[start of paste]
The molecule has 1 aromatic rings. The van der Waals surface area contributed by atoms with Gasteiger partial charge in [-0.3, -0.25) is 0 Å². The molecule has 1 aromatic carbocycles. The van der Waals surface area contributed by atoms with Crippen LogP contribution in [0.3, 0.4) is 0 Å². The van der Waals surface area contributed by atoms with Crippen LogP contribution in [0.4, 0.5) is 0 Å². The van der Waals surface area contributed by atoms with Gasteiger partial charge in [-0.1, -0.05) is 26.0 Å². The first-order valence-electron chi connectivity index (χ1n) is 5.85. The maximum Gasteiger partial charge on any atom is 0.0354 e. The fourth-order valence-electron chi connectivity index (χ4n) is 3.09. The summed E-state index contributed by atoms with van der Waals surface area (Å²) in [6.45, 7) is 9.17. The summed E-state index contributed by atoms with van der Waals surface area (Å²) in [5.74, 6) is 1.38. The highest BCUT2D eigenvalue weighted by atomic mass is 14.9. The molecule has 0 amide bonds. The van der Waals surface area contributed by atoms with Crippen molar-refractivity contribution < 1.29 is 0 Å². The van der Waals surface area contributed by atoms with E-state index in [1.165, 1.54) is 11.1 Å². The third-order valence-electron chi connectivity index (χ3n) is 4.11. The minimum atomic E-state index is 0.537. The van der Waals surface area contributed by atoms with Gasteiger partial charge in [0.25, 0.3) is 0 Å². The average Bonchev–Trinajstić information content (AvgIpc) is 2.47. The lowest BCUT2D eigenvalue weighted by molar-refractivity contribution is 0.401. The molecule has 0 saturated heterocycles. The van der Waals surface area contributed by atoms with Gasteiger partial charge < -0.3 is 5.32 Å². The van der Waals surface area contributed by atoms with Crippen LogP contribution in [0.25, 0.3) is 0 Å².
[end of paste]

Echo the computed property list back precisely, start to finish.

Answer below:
The molecule has 1 aromatic rings. The van der Waals surface area contributed by atoms with Gasteiger partial charge in [-0.3, -0.25) is 0 Å². The molecule has 1 aromatic carbocycles. The van der Waals surface area contributed by atoms with Crippen LogP contribution in [0.3, 0.4) is 0 Å². The van der Waals surface area contributed by atoms with Crippen LogP contribution in [0.4, 0.5) is 0 Å². The van der Waals surface area contributed by atoms with Gasteiger partial charge in [-0.1, -0.05) is 26.0 Å². The first-order valence-electron chi connectivity index (χ1n) is 5.85. The maximum Gasteiger partial charge on any atom is 0.0354 e. The fourth-order valence-electron chi connectivity index (χ4n) is 3.09. The summed E-state index contributed by atoms with van der Waals surface area (Å²) in [6.45, 7) is 9.17. The summed E-state index contributed by atoms with van der Waals surface area (Å²) in [5.74, 6) is 1.38. The highest BCUT2D eigenvalue weighted by atomic mass is 14.9. The molecule has 0 amide bonds. The van der Waals surface area contributed by atoms with Crippen molar-refractivity contribution < 1.29 is 0 Å². The van der Waals surface area contributed by atoms with E-state index in [1.165, 1.54) is 11.1 Å². The third-order valence-electron chi connectivity index (χ3n) is 4.11. The minimum atomic E-state index is 0.537. The van der Waals surface area contributed by atoms with Gasteiger partial charge in [0.25, 0.3) is 0 Å². The average Bonchev–Trinajstić information content (AvgIpc) is 2.47. The lowest BCUT2D eigenvalue weighted by molar-refractivity contribution is 0.401. The molecule has 0 saturated heterocycles. The van der Waals surface area contributed by atoms with Gasteiger partial charge < -0.3 is 5.32 Å². The van der Waals surface area contributed by atoms with Crippen LogP contribution in [0.25, 0.3) is 0 Å².